Drawing from varied sources — from the Quran to Italian artist Caravaggio’s paintings and Jacques Derrida’s essays — British artist Idris Khan is known for his captivating and minimal compositions. Appointed Officer of the Order of the British Empire in 2017 for services to art, his work 21 Stones is a collection of 21 stamp paintings that is part of the permanent exhibition of Islamic art at the British Museum. Khan’s memorial dedicated to Emirati soldiers, Wahat Al Karama (Oasis of Dignity), is located between the Sheikh Zayed Grand Mosque and General Headquarters of the UAE Armed Forces. The artist was in Delhi recently for the India Art Fair (IAF), where his works were being exhibited by Galerie Isa. Khan, 40, spoke about his recent commissions and growing interest in South Asian art.
Tell us about about 21 Stones. The work you showed at IAF also comes from there.
It comprises 21 different texts stamped in blue oil paint on paper, and is based on “Stoning of the Jamarat” ritual that takes place during the annual Haj pilgrimage to Mecca. The pilgrims throw stones at a wall that represents the devil. In a way, I was imagining for these stones to turn into works. I liked the idea of people coming to the British Museum and be drawn to this work on the large wall. From a distance it looks like firecracker explosions but on looking closely you notice that it represents the Jamarat. I grew up as a Muslim and father too went for Haj when I was around 25.
Do you think your upbringing as a Muslim also influences your work? Does the melodic layering in your work come from the practice of Islam?
My father was from Lucknow but I was born in Birmingham and grew up in Walsall, where I was a white kid in the mosque. My mother was a nurse from Wales. If you are raised in that environment, there are cross cultures and influences. It was a massive part of my life and I was a practicing Muslim till the age of 15. There’s a rhythm when you pray five times a day. You are always repeating words. Maybe that’s inherent in what I do in the studio, the process of layering images, writings. I was also an athlete, and would run miles and miles. There was a certain endurance and determination about that, which also reflects in my art. When I make something, I see it as a journey to completion and it doesn’t matter how long it takes.
You recently completed your art studies at the Royal College of Art when Charles Saatchi bought some of your work. Do you think that helped gain immediate recognition?
It was a good moment and it helps when someone with that big a profile buys your work. In some ways, I also feel blessed because the galleries I was working with then, I am still working with them now.
A lot of your works in the last decade have words written by you — your thoughts at a particular moment. How did that engagement originate?
A few years ago, our (him and his wife Annie Morris) firstborn child was stillborn. That was the same year my mother also passed away at the age of 59. I would come into the studio and write down what I was feeling emotionally. It was my way of dealing with the grief. Then I turned my writings into rubber stamps and began making stamp paintings. There was something very beautiful about the movements, the stamping itself. It was chant-like. The text itself is the starting point, it’s personal to me, things that I feel, think, observe.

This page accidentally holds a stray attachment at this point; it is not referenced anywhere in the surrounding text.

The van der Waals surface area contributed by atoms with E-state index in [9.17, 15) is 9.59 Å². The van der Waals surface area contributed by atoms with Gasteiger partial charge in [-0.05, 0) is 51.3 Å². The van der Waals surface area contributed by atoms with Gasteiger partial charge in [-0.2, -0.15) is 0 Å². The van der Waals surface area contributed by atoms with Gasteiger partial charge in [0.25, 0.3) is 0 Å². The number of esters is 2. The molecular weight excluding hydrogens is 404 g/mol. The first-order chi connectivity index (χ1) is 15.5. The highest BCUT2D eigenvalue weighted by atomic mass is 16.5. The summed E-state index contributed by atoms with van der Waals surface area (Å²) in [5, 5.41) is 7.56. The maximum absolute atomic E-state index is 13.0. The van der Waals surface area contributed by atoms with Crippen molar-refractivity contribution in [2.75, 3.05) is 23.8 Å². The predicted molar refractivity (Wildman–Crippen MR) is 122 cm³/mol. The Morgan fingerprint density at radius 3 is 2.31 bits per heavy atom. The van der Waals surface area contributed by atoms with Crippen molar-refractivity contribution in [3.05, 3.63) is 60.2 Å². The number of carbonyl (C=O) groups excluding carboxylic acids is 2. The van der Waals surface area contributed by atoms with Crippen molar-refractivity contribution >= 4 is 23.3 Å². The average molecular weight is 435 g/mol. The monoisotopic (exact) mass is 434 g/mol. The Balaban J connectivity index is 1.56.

You also seek inspiration from other sources such as Beethoven’s musical scores to the Quran. Could you talk about reflecting on philosopher Jacques Derrida’s writings for your series, Overture (2015).
The words I use in the works are usually in response. In Overture, I wrote about my reflections on confronting images of conflict and hearing stories from people who are affected by displacement and migration. I can’t even imagine the feeling of being forced from my home, losing everything and feeling like I don’t belong anywhere. Overture consisted of seven panes of glass floating within an aluminium armature. I stamped and overlaid text onto each pane of glass. The writings were my own, but inspired by Derrida and his theory of deconstruction and critical self-reflection in order to avoid violence.
You are not really a political artist. But recently, in Absorbing Light (2017), you responded to the testimonies of survivors of Saydnaya Prison in Syria. What prompted that work?
It is not necessary to respond to everything, but at times you can’t ignore things. I had to respond to it as an artist. Sometimes stories, especially stories of conflicts, trigger an emotion. There was this man’s account of being kept, along with 15 others, in a cell no bigger than 2.5 by 1.5 metres, and in complete darkness for months. I had these paintings in dense black that compelled the viewers to look into darkness.
Please elaborate on designing Wahat Al Karama. It won the 2017 American Architecture Prize as well as the CODAworx design and art award.
To achieve something of that scale was quite overwhelming. I was selected through a competition process. The work is a memorial to the UAE’s martyred soldiers. I wanted people to respond to it, that would remind them of anyone they’d lost. The memorial comprises 31 aluminium standing tablets, each 23 metres in height. The tablets feature a series of Arabic poems and quotes.
Do you think art from Asia is now being recognised by institutions in the West?
There are different periods in art history. If art is good, it will do well, go to museums and you will work with great curators and have great shows.